For a complete list of potential workplace impairments CADDAC has developed a package of information on ADHD in the workplace with employee and employer specific documents. This information can be found in our complete Adult ADHD Information package.
For more information please access
Disclosing an ADHD Diagnosis
The decision to disclose a diagnosis of ADHD is a very personal decision and remains a controversial topic. Due to the continued misunderstanding and stigma surrounding adult ADHD, employees may be very reluctant to disclose their ADHD. They may have experienced past unpleasant situations; being unfairly labelled as being lazy, stupid and unmotivated; being targeted as an unwanted employee; being misunderstood as a seeker of preferential treatment; and told that their ADHD does not exist and that they are just making excuses. If an employee choses to disclose their ADHD it is possible that they have struggled in silence for some time before deciding to come forward, or they may not have learned that they have ADHD until recently.
It is very important that the employer understands ADHD as a medical condition which qualifies as a disability. It is also imperative that they understand their legal responsibilities.
Although situations may vary from province to province, a recent Ontario Human Rights Commission (OHRC) report, “Minds that matter: Report on the consultation on human rights, mental health and addictions,”1 has helped to clarify the duty of employers to accommodate individuals with mental health conditions.
It is important to note that the commission states, “The accommodation process usually begins when someone identifies they need accommodation due to a disability-related need.”2 The commission continues to state that it is the responsibility of the person with the disability to “inform their employers of their needs.”3
The OHRC list of Employer Responsibilities 4
- Accept requests for accommodation in good faith;
- Request only information that is required to make the accommodation;
- Obtain expert advice or opinion where necessary;
- Take an active role in ensuring that possible solutions are examined;
- Maintain the confidentiality of persons with disabilities;
- Deal with accommodation requests in a timely way, and;
- Bear the cost of any required medical information or documentation.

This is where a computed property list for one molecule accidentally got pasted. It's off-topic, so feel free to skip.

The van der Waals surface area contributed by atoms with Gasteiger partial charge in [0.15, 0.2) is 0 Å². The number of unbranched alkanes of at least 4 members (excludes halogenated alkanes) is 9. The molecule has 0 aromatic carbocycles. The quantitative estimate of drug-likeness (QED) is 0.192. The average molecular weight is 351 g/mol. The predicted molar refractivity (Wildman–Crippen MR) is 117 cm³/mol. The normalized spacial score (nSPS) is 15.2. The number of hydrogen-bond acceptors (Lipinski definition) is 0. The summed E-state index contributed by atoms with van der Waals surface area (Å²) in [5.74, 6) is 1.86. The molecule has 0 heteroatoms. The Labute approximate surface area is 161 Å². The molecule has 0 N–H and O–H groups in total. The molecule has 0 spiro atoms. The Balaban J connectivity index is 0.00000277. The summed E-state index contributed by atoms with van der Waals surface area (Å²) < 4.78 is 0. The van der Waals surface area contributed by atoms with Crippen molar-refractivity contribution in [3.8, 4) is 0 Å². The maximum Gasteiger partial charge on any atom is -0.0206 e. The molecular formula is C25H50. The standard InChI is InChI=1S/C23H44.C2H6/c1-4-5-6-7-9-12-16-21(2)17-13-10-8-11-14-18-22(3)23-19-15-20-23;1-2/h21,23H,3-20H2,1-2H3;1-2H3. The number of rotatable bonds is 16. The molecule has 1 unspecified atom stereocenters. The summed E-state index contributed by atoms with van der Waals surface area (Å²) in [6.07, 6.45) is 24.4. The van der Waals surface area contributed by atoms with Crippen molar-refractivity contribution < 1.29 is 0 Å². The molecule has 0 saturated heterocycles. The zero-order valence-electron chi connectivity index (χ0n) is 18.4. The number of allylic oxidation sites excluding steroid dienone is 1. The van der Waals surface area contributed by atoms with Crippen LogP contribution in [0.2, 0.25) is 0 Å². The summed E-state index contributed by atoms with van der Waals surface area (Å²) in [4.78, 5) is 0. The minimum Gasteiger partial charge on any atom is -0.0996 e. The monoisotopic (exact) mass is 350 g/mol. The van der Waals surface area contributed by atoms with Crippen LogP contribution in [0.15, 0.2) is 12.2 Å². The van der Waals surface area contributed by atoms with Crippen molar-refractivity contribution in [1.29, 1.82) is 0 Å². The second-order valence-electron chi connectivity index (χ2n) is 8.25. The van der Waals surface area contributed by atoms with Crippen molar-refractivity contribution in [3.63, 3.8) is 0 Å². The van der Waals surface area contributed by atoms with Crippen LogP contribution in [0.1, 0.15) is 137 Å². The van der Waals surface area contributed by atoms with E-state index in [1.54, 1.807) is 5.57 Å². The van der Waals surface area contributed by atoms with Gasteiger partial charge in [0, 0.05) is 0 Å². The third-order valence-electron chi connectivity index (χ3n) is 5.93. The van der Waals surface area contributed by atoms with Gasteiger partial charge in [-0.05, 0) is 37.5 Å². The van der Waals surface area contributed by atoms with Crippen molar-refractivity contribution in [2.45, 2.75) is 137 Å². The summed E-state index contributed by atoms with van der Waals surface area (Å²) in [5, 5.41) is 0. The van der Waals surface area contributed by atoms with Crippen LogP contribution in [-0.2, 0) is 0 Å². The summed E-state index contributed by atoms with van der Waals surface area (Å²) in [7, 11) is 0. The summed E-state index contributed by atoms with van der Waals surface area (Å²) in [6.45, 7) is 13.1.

Responsibilities of Employee’s with Disabilities 4
- Identify any accommodation needs that relate to their ability to perform job duties or participate fully in the workplace;
- Provide clear and sufficient information to support employment accommodation or return to work when required;
- Collaborate with your manager to developing an employment accommodation plan.
- Accepting an accommodation solution that meets your accommodation needs and treats you with dignity, even if the solution is not necessarily the one the employee would have preferred;
- Adhere to the accommodation plan, monitoring how well it is working, and advising your manager promptly about any difficulties encountered;
- Advise the manager promptly of any changes in health/disability status that may require changes in an existing accommodation plan; and
Potential supports for people with ADHD to seek independently
- ADHD coach to assist with the evaluation of impairments in the workplace and potential strategies and accommodations that could be implemented.
- Use a professional organizer to assist with desk and workplace environment.
- ADHD Coach to assist with organizational strategies.
- ADHD Coach to teach social skills and how to pick up social cues.
Information about a disability is personal and private and must be treated confidentially. Persons with disabilities are not required to disclose to information about the nature of their disability, unless specifically needed to better accommodate the needs of the person with disabilities. Information about an employee’s disability and/or accommodations should never be shared with anyone unless it is necessary and the employee has provided permission.